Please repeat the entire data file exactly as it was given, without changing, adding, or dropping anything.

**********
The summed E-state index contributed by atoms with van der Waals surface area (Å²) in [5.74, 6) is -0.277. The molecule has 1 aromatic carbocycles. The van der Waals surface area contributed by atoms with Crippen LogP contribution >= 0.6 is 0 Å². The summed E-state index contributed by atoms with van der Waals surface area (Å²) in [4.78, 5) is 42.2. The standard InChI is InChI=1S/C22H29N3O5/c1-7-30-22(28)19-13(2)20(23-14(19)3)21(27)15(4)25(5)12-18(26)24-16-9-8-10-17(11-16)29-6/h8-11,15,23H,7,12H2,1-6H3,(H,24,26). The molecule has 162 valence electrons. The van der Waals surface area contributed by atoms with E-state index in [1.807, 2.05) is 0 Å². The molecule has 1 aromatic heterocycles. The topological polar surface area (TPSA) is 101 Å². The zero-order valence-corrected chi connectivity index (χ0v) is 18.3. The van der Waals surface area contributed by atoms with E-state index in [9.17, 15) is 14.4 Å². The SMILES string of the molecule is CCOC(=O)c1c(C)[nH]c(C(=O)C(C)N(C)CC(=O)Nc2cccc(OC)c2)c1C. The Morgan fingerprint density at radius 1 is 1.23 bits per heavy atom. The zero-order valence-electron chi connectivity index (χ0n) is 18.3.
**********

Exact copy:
The summed E-state index contributed by atoms with van der Waals surface area (Å²) in [5.74, 6) is -0.277. The molecule has 1 aromatic carbocycles. The van der Waals surface area contributed by atoms with Crippen LogP contribution >= 0.6 is 0 Å². The summed E-state index contributed by atoms with van der Waals surface area (Å²) in [4.78, 5) is 42.2. The standard InChI is InChI=1S/C22H29N3O5/c1-7-30-22(28)19-13(2)20(23-14(19)3)21(27)15(4)25(5)12-18(26)24-16-9-8-10-17(11-16)29-6/h8-11,15,23H,7,12H2,1-6H3,(H,24,26). The molecule has 162 valence electrons. The van der Waals surface area contributed by atoms with E-state index in [1.807, 2.05) is 0 Å². The molecule has 1 aromatic heterocycles. The topological polar surface area (TPSA) is 101 Å². The zero-order valence-corrected chi connectivity index (χ0v) is 18.3. The van der Waals surface area contributed by atoms with E-state index in [9.17, 15) is 14.4 Å². The SMILES string of the molecule is CCOC(=O)c1c(C)[nH]c(C(=O)C(C)N(C)CC(=O)Nc2cccc(OC)c2)c1C. The Morgan fingerprint density at radius 1 is 1.23 bits per heavy atom. The zero-order valence-electron chi connectivity index (χ0n) is 18.3.